"I wanted to make people realize that, under the skin, we are all the same: "If you prick me do, I not bleed?". The blues springs from human experience: that experience is common to us all, black or white. It is an expression of hope and I hope it helps to end racial prejudice."
Dave Thomas: The Blues Spirituality
Dave Thomas is the guitarist and bandleader of choice for many of the big blues names visiting from the U.S. He also has a number of critically acclaimed albums in his own right that are as varied as they are classy. If you have in interest in blues music that has a clear lineage from its 1950’s and 60’s roots you owe it to yourself to check Dave out. By the late 60’s many of the blues bands were turning to more progressive, psychedelic sounds. One of the best known of the era was Blonde On Blonde. Dave joined them in 1969. The band toured extensively, sharing stages with Deep Purple, Genesis, Atomic Rooster, Marsha Hunt, Wishbone Ash, Barclay James Harvest, Steve Miller Band and many others. Blonde On Blonde had appeared at both of the Isle of Wight Festivals in 1968 and 1969 on the bill with Bob Dylan and Jimi Hendrix respectively and in 1971 they were once supported by Fleetwood Mac! In the eighties Dave travelled to the U.S. and played in blues bars across New York, Chicago and San Francisco. On his return to London Dave formed the renowned Chicago style blues band The Diplomatics.
(Dave Thomas / Photo by Peter Everard-Smith)
They included in their ranks Charlie McCracken, the bass player from Rory Gallagher’s Taste and harpist Laurie Garman who had recorded with Bob Marley and Freddie King. They were regular performers at the legendary Station Tavern, at that time Europe’s only 7 days a week blues venue and an early proving ground for artists like Otis Grand and Paul Lamb. The band stayed together for seven years and released one excellent Shotgun Blues album in 1999, a hard driving urban blues set. 2005 saw two albums released, Blues For Otis (inspired by his favourite bluesman Otis Spann) and Iive band album Black Dog Boogie where some critics compared Dave’s guitar playing to B.B. King. His new album “One More Mile” (2021), the first in five years, was a decade in the making, and is the first of three new releases to come. The ten new tracks feature collaborations with great musician and songwriter friends. Some of the recording sessions date back 20 years to the 1990’s and 2003, presented as an eclectic mix of styles with original material and select covers that feature Thomas’ distinct vocal style. Class, quality, authenticity and passion, Dave’s blues are real and deeply felt, never cluttered with over-elaborate notes or showmanship, just a genuine love for the music as it was meant to be heard and played.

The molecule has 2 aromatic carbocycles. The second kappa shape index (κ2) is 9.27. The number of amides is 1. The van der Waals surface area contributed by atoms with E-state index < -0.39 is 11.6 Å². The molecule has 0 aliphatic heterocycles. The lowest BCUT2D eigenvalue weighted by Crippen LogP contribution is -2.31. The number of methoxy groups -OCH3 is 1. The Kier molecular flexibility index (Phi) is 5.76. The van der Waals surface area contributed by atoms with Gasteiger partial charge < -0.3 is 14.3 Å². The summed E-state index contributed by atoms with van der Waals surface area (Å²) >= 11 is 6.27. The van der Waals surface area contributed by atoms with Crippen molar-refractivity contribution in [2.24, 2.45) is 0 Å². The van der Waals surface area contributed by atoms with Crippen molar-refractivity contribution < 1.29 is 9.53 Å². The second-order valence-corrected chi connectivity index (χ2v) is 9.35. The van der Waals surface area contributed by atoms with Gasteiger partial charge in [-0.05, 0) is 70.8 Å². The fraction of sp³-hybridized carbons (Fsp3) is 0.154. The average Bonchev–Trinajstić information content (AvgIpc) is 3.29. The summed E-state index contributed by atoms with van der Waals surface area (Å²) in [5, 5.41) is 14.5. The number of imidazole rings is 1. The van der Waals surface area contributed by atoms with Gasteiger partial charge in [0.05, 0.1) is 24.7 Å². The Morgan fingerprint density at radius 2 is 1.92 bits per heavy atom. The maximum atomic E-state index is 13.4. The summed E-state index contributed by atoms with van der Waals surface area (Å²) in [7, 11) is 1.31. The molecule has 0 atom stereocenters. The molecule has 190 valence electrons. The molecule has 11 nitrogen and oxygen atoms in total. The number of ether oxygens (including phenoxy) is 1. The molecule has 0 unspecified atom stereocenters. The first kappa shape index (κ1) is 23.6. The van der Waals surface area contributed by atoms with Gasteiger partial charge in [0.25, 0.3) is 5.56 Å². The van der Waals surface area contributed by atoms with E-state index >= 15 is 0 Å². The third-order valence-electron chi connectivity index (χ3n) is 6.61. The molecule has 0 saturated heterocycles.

How has the Blues and Rock Counterculture influenced your views of the world and the journeys you’ve taken?
That we are all one. Blues songs are about our shared journeys and the particular stories we have to tell through our own experience of life. Blues and Rock reinforced my emerging sense of self and my own masculinity from early on! The music took me to the USA, many times now as well as to Europe and all over the UK. I am, at heart, a hard swing travelling man.
How do you describe your sound, music philosophy and songbook? Where does your creative drive come from?